• Design

  • Performance

  • What the users say

  • The bottom line

Still, while you're looking, we recommend you check out the other affordable, top-rated front-load washers that did well in our tests—including our #1-ranked Electrolux, an LG with a steam cycle, and an American-made Maytag that's awesome at stain removal.

Design

The WFW75HEFW has a basic, no-frills design. If your laundry room is limited, space-wise, you can stack it with its companion dryer. The 4.5 cu.-ft. interior feels spacious enough, and its stainless steel tub looks a little bit fancier than you might expect on a plain white washer.

Whirlpool WFW75HEFW-stainless-interior
Credit: Reviewed.com / Jackson Ruckar

When you open the door of this front-loader, you see the shining stainless steel tub. Keep the door open when you aren't using the washer to let the interior dry. This prevents the rubber seal from smelling musty.

Touch sensitive controls are easy to use. We could see how, with their front right location, you might brush against them, and accidentally change a setting. Tap the Control Lock to prevent that from happening.

There isn’t a cycle labeled “Whites”, but that shouldn’t be a problem. We recommend that you just run a Normal cycle with hot water.

A window in the door enables you to see the wash and the water level, but this window is a little unusual. It has an unattractive bubble design, but unless you’re planning to install this machine where you’d see it all day, you’ll probably never think about it. Watch out though—its shape may cause small items to get caught in the window.

Whirlpool-WFW75HEFW-console
Credit: Reviewed.com / Jackson Ruckar

The console has adjustments for wash temperature, spin, and soil level. If you need an extra rinse, it's easy to select one. Be careful—it's easy to lean on the control panel and accidentally reset the touch controls.

Performance

Cleaning is fine, overall.
The washer made stains disappear. We found it to be fairly efficient, as well. The total number of gallons used per wash was between 12 and 13 for every cycle but the Quick wash, which used about 10.5 gallons of water. The average yearly cost of running the washer is about $37—about half what an average top-load washer costs, but on par with most front-load machines.

Cycles take exactly what the manufacturer promises.
The Normal cycle lasted 48 minutes with an 8 lb. load, and the Quick cycle took only 25 minutes with a 4 lb. load. The Heavy Duty cycle ran for an hour and 15 minutes—quick, although it didn't clean as well as Maytag's much longer PowerWash.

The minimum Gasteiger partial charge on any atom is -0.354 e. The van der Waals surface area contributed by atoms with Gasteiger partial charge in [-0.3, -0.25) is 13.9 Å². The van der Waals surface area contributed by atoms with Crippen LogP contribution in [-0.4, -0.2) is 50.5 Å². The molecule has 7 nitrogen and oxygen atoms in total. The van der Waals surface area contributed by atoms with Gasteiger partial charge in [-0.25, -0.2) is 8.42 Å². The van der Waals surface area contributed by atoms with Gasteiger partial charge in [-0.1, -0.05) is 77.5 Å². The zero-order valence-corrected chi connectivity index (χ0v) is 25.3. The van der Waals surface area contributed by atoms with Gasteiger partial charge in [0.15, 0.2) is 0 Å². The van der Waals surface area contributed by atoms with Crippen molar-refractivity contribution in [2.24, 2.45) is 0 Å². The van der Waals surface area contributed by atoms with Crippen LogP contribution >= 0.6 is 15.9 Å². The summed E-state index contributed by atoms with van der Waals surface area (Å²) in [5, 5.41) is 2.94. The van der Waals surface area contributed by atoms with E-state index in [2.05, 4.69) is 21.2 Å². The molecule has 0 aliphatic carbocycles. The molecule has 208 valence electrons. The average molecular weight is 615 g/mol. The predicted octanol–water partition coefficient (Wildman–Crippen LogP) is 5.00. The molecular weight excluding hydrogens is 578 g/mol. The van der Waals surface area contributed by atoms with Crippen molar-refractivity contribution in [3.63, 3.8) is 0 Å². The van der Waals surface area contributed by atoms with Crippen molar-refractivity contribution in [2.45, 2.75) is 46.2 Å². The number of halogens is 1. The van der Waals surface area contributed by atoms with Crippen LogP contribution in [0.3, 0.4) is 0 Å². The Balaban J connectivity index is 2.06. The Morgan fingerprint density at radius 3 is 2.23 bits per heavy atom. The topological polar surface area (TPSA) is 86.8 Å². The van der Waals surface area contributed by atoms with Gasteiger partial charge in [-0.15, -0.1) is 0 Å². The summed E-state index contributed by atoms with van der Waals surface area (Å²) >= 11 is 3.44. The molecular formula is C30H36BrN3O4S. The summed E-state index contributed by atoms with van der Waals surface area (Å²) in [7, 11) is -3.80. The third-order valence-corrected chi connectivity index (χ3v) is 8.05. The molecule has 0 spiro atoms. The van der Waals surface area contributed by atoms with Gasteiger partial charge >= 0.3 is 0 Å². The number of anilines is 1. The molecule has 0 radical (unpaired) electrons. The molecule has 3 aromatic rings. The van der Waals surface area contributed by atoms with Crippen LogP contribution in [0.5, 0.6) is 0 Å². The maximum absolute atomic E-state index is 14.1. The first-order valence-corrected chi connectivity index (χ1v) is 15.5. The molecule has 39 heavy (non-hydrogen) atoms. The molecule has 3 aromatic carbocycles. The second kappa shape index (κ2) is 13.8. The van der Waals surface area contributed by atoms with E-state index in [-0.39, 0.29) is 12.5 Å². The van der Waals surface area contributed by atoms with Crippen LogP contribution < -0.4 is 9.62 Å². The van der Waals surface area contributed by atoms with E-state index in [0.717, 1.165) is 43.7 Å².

Clothing wear and tear is average.
Curiously, wear is exactly the same for the Normal and Delicate cycles. We expected the Delicate cycle to be gentler on clothes, since it doesn't do the robust spin that a Normal cycle does.

What the users say

The machine’s sleek, smooth design appeals to buyers who posted online reviews, and the majority say it does a good job cleaning the laundry. Several users mention the need to leave the door open and wipe the rubber gasket between uses to avoid developing a musty smell. (This can happen with many front-loaders.) A few people mentioned the loud volume the washer emits when it’s pumping, though we didn’t detect it in our tests.

Whirlpool-WFW75HEFW-cycles
Credit: Reviewed.com / Jackson Ruckar

If you only need the basic cycles, the Whirlpool WFW75HEFW provides them. The Normal cycle takes 48 minutes.

The bottom line

If you want a front-loading washer but bells and whistles aren't your jam, we think the WFW75HEFW will get the job done for you. The washer’s controls are clear and easy to use, clothes come out nice and clean, and the machine is efficient compared to a top-loader.

For a sale price of around $720, it's outclassed by other machines in its price range. But if you find it on sale for $599 or less, it would be a truly great buy.

We recommend stretching your budget to spend a tiny bit more to get speedy cycles and super stain removal with the LG WM3770HWA. It's one of our favorite front-loaders, and we awarded it our coveted Editor's Choice badge.

Meet the testers

Cindy Bailen

Cindy Bailen

Editor

@orangesandlemon

Cindy Bailen loves writing about major appliances and home design and has spent over 15 years immersed in that. In her spare time, Cindy hosts pledge programs for WGBH-TV in Boston and other public television stations.

See all of Cindy Bailen's reviews
Jonathan Chan

Jonathan Chan

Lab Manager

@ReviewedHome

Jonathan Chan currently serves as the Senior Lab Technician at Reviewed. If you clean with it, it's likely that Jon oversees its testing. Since joining the Reviewed in 2012, Jon has helped launch the company's efforts in reviewing laptops, vacuums, and outdoor gear. He thinks he's a pretty big deal. In the pursuit of data, he's plunged his hands into freezing cold water, consented to be literally dragged through the mud, and watched paint dry. Jon demands you have a nice day.

See all of Jonathan Chan's reviews

Checking our work.

We use standardized and scientific testing methods to scrutinize every product and provide you with objectively accurate results. If you’ve found different results in your own research, email us and we’ll compare notes. If it looks substantial, we’ll gladly re-test a product to try and reproduce these results. After all, peer reviews are a critical part of any scientific process.

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